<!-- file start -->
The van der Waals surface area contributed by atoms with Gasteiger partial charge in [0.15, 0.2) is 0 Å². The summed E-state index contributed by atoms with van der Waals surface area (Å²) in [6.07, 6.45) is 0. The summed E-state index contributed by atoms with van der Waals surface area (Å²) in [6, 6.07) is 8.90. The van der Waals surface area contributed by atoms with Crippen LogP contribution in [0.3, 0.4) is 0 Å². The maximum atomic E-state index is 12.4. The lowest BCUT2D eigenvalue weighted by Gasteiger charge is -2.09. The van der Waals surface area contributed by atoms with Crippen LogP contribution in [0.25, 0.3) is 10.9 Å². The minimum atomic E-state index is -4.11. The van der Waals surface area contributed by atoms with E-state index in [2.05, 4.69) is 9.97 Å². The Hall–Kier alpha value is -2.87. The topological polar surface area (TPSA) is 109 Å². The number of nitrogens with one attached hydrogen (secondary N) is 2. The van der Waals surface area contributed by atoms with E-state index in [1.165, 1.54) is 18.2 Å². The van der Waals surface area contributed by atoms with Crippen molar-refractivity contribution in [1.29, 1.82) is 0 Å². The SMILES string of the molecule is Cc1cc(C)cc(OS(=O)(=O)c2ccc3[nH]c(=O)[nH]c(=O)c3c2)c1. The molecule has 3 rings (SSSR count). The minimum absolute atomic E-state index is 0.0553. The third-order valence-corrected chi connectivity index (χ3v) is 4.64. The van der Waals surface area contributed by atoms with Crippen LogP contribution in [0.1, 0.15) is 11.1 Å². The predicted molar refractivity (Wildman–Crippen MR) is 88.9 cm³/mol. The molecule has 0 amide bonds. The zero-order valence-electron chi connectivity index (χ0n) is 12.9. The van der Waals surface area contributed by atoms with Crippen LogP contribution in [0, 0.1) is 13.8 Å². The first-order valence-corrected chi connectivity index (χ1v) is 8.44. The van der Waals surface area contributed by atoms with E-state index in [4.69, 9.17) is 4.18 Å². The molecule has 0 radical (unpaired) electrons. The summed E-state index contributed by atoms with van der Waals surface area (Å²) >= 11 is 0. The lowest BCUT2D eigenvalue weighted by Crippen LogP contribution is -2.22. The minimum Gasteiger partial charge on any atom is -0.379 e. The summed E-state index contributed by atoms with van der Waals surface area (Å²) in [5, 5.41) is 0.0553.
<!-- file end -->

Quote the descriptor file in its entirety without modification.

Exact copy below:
The van der Waals surface area contributed by atoms with Gasteiger partial charge in [0.15, 0.2) is 0 Å². The summed E-state index contributed by atoms with van der Waals surface area (Å²) in [6.07, 6.45) is 0. The summed E-state index contributed by atoms with van der Waals surface area (Å²) in [6, 6.07) is 8.90. The van der Waals surface area contributed by atoms with Crippen LogP contribution in [0.3, 0.4) is 0 Å². The maximum atomic E-state index is 12.4. The lowest BCUT2D eigenvalue weighted by Gasteiger charge is -2.09. The van der Waals surface area contributed by atoms with Crippen LogP contribution in [0.25, 0.3) is 10.9 Å². The minimum atomic E-state index is -4.11. The van der Waals surface area contributed by atoms with E-state index in [2.05, 4.69) is 9.97 Å². The Hall–Kier alpha value is -2.87. The topological polar surface area (TPSA) is 109 Å². The number of nitrogens with one attached hydrogen (secondary N) is 2. The van der Waals surface area contributed by atoms with E-state index in [1.165, 1.54) is 18.2 Å². The van der Waals surface area contributed by atoms with Crippen molar-refractivity contribution in [1.29, 1.82) is 0 Å². The SMILES string of the molecule is Cc1cc(C)cc(OS(=O)(=O)c2ccc3[nH]c(=O)[nH]c(=O)c3c2)c1. The molecule has 3 rings (SSSR count). The minimum absolute atomic E-state index is 0.0553. The third-order valence-corrected chi connectivity index (χ3v) is 4.64. The van der Waals surface area contributed by atoms with Crippen LogP contribution in [0.1, 0.15) is 11.1 Å². The predicted molar refractivity (Wildman–Crippen MR) is 88.9 cm³/mol. The molecule has 0 amide bonds. The zero-order valence-electron chi connectivity index (χ0n) is 12.9. The van der Waals surface area contributed by atoms with Crippen LogP contribution in [0, 0.1) is 13.8 Å². The first-order valence-corrected chi connectivity index (χ1v) is 8.44. The van der Waals surface area contributed by atoms with E-state index in [4.69, 9.17) is 4.18 Å². The molecule has 0 radical (unpaired) electrons. The summed E-state index contributed by atoms with van der Waals surface area (Å²) >= 11 is 0. The lowest BCUT2D eigenvalue weighted by Crippen LogP contribution is -2.22. The minimum Gasteiger partial charge on any atom is -0.379 e. The summed E-state index contributed by atoms with van der Waals surface area (Å²) in [5, 5.41) is 0.0553.